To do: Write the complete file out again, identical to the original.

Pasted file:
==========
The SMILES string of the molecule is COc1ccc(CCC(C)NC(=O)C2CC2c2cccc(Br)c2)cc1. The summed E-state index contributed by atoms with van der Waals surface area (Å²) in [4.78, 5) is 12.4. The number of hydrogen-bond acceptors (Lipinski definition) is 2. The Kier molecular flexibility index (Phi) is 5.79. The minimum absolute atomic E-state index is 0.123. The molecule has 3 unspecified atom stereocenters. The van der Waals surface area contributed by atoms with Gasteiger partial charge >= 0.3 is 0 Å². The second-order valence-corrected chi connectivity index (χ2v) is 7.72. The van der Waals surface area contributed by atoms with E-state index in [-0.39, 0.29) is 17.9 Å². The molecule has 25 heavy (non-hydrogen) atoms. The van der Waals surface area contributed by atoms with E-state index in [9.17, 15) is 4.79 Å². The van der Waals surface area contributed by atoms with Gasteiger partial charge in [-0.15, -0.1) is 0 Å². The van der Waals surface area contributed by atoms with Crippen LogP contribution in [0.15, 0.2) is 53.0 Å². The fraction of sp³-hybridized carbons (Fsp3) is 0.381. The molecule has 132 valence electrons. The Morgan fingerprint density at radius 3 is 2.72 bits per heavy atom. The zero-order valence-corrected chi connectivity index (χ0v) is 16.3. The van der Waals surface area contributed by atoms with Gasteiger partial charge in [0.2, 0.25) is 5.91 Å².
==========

The SMILES string of the molecule is COc1ccc(CCC(C)NC(=O)C2CC2c2cccc(Br)c2)cc1. The summed E-state index contributed by atoms with van der Waals surface area (Å²) in [4.78, 5) is 12.4. The number of hydrogen-bond acceptors (Lipinski definition) is 2. The Kier molecular flexibility index (Phi) is 5.79. The minimum absolute atomic E-state index is 0.123. The molecule has 3 unspecified atom stereocenters. The van der Waals surface area contributed by atoms with Gasteiger partial charge >= 0.3 is 0 Å². The second-order valence-corrected chi connectivity index (χ2v) is 7.72. The van der Waals surface area contributed by atoms with E-state index in [-0.39, 0.29) is 17.9 Å². The molecule has 25 heavy (non-hydrogen) atoms. The van der Waals surface area contributed by atoms with E-state index in [9.17, 15) is 4.79 Å². The van der Waals surface area contributed by atoms with Gasteiger partial charge in [-0.15, -0.1) is 0 Å². The van der Waals surface area contributed by atoms with Crippen LogP contribution in [0.15, 0.2) is 53.0 Å². The fraction of sp³-hybridized carbons (Fsp3) is 0.381. The molecule has 132 valence electrons. The Morgan fingerprint density at radius 3 is 2.72 bits per heavy atom. The zero-order valence-corrected chi connectivity index (χ0v) is 16.3. The van der Waals surface area contributed by atoms with Gasteiger partial charge in [0.2, 0.25) is 5.91 Å².